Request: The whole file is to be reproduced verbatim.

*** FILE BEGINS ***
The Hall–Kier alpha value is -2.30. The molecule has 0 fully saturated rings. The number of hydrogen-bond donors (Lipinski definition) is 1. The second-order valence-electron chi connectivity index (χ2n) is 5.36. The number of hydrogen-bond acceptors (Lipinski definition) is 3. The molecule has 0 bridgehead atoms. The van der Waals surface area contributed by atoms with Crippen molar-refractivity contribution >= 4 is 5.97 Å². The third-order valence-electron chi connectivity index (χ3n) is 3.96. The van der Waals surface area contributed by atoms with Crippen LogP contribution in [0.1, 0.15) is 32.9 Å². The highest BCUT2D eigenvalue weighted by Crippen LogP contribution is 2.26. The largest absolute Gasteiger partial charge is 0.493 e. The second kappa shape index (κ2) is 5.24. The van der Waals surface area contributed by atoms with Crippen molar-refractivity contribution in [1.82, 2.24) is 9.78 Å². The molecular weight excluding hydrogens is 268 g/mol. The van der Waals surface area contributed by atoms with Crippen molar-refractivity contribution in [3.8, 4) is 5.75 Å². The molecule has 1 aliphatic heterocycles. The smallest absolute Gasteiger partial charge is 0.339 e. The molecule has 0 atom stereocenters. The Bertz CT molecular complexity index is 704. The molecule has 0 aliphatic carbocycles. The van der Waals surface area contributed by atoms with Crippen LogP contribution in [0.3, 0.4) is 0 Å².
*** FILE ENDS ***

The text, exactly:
The Hall–Kier alpha value is -2.30. The molecule has 0 fully saturated rings. The number of hydrogen-bond donors (Lipinski definition) is 1. The second-order valence-electron chi connectivity index (χ2n) is 5.36. The number of hydrogen-bond acceptors (Lipinski definition) is 3. The molecule has 0 bridgehead atoms. The van der Waals surface area contributed by atoms with Crippen molar-refractivity contribution >= 4 is 5.97 Å². The third-order valence-electron chi connectivity index (χ3n) is 3.96. The van der Waals surface area contributed by atoms with Crippen LogP contribution in [0.1, 0.15) is 32.9 Å². The highest BCUT2D eigenvalue weighted by Crippen LogP contribution is 2.26. The largest absolute Gasteiger partial charge is 0.493 e. The second kappa shape index (κ2) is 5.24. The van der Waals surface area contributed by atoms with Crippen molar-refractivity contribution in [1.82, 2.24) is 9.78 Å². The molecular weight excluding hydrogens is 268 g/mol. The van der Waals surface area contributed by atoms with Crippen molar-refractivity contribution in [3.8, 4) is 5.75 Å². The molecule has 1 aliphatic heterocycles. The smallest absolute Gasteiger partial charge is 0.339 e. The molecule has 0 atom stereocenters. The Bertz CT molecular complexity index is 704. The molecule has 0 aliphatic carbocycles. The van der Waals surface area contributed by atoms with Crippen LogP contribution in [0.3, 0.4) is 0 Å².